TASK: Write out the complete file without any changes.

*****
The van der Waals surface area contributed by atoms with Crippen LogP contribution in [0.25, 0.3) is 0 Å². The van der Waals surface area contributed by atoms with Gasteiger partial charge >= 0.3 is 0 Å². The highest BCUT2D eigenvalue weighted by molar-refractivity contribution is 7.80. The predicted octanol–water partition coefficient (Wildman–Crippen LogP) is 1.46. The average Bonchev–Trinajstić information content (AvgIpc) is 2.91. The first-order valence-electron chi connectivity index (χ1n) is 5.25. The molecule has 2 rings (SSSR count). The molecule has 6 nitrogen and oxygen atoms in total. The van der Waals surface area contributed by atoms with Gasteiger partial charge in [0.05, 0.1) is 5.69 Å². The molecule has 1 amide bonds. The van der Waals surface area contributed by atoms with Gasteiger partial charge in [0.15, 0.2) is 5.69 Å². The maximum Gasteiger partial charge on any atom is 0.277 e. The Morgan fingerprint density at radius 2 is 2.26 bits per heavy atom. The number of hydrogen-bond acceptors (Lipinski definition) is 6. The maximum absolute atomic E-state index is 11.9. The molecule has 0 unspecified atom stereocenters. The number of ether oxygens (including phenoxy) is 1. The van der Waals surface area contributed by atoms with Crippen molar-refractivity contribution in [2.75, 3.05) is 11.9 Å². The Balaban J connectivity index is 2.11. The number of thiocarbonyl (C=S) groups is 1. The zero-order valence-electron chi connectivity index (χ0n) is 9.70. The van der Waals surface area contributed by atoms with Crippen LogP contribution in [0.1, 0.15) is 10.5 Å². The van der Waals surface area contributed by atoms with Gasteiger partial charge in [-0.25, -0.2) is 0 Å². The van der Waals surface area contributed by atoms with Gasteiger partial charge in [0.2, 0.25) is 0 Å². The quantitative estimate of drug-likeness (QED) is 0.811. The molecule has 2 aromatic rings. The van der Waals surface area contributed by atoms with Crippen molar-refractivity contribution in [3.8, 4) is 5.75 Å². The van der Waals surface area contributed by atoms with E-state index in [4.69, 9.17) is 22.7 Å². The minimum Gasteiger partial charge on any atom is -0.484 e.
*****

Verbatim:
The van der Waals surface area contributed by atoms with Crippen LogP contribution in [0.25, 0.3) is 0 Å². The van der Waals surface area contributed by atoms with Gasteiger partial charge >= 0.3 is 0 Å². The highest BCUT2D eigenvalue weighted by molar-refractivity contribution is 7.80. The predicted octanol–water partition coefficient (Wildman–Crippen LogP) is 1.46. The average Bonchev–Trinajstić information content (AvgIpc) is 2.91. The first-order valence-electron chi connectivity index (χ1n) is 5.25. The molecule has 2 rings (SSSR count). The molecule has 6 nitrogen and oxygen atoms in total. The van der Waals surface area contributed by atoms with Gasteiger partial charge in [0.05, 0.1) is 5.69 Å². The molecule has 1 amide bonds. The van der Waals surface area contributed by atoms with Gasteiger partial charge in [0.15, 0.2) is 5.69 Å². The maximum Gasteiger partial charge on any atom is 0.277 e. The Morgan fingerprint density at radius 2 is 2.26 bits per heavy atom. The number of hydrogen-bond acceptors (Lipinski definition) is 6. The maximum absolute atomic E-state index is 11.9. The molecule has 0 unspecified atom stereocenters. The number of ether oxygens (including phenoxy) is 1. The van der Waals surface area contributed by atoms with Crippen molar-refractivity contribution in [2.75, 3.05) is 11.9 Å². The Balaban J connectivity index is 2.11. The number of thiocarbonyl (C=S) groups is 1. The zero-order valence-electron chi connectivity index (χ0n) is 9.70. The van der Waals surface area contributed by atoms with Crippen LogP contribution in [0.1, 0.15) is 10.5 Å². The van der Waals surface area contributed by atoms with Gasteiger partial charge in [-0.25, -0.2) is 0 Å². The van der Waals surface area contributed by atoms with Gasteiger partial charge in [0.2, 0.25) is 0 Å². The quantitative estimate of drug-likeness (QED) is 0.811. The molecule has 2 aromatic rings. The van der Waals surface area contributed by atoms with Crippen molar-refractivity contribution in [3.8, 4) is 5.75 Å². The van der Waals surface area contributed by atoms with E-state index in [4.69, 9.17) is 22.7 Å². The minimum Gasteiger partial charge on any atom is -0.484 e.